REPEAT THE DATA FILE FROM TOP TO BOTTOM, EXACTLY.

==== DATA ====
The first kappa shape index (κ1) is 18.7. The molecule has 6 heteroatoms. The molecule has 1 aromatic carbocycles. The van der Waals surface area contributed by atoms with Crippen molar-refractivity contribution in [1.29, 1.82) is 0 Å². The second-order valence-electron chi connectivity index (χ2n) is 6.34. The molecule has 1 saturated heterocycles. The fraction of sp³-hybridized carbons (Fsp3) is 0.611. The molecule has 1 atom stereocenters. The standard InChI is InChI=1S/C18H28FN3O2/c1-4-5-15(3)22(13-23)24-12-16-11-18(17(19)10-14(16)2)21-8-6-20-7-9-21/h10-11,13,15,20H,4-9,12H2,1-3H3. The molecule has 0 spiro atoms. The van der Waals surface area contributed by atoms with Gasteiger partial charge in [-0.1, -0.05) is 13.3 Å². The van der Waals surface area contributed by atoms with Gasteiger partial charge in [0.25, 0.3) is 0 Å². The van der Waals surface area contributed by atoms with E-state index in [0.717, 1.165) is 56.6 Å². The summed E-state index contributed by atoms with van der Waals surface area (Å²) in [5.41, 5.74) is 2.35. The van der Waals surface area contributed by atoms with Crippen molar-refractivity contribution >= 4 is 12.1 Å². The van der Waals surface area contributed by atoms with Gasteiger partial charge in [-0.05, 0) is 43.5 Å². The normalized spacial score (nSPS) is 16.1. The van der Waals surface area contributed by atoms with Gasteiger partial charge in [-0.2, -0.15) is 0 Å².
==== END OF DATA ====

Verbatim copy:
The first kappa shape index (κ1) is 18.7. The molecule has 6 heteroatoms. The molecule has 1 aromatic carbocycles. The van der Waals surface area contributed by atoms with Crippen molar-refractivity contribution in [1.29, 1.82) is 0 Å². The second-order valence-electron chi connectivity index (χ2n) is 6.34. The molecule has 1 saturated heterocycles. The fraction of sp³-hybridized carbons (Fsp3) is 0.611. The molecule has 1 atom stereocenters. The standard InChI is InChI=1S/C18H28FN3O2/c1-4-5-15(3)22(13-23)24-12-16-11-18(17(19)10-14(16)2)21-8-6-20-7-9-21/h10-11,13,15,20H,4-9,12H2,1-3H3. The molecule has 0 spiro atoms. The van der Waals surface area contributed by atoms with Gasteiger partial charge in [-0.1, -0.05) is 13.3 Å². The van der Waals surface area contributed by atoms with Gasteiger partial charge in [0.25, 0.3) is 0 Å². The van der Waals surface area contributed by atoms with E-state index in [0.717, 1.165) is 56.6 Å². The summed E-state index contributed by atoms with van der Waals surface area (Å²) in [5.41, 5.74) is 2.35. The van der Waals surface area contributed by atoms with Crippen molar-refractivity contribution >= 4 is 12.1 Å². The van der Waals surface area contributed by atoms with Gasteiger partial charge in [-0.05, 0) is 43.5 Å². The normalized spacial score (nSPS) is 16.1. The van der Waals surface area contributed by atoms with Gasteiger partial charge in [-0.2, -0.15) is 0 Å².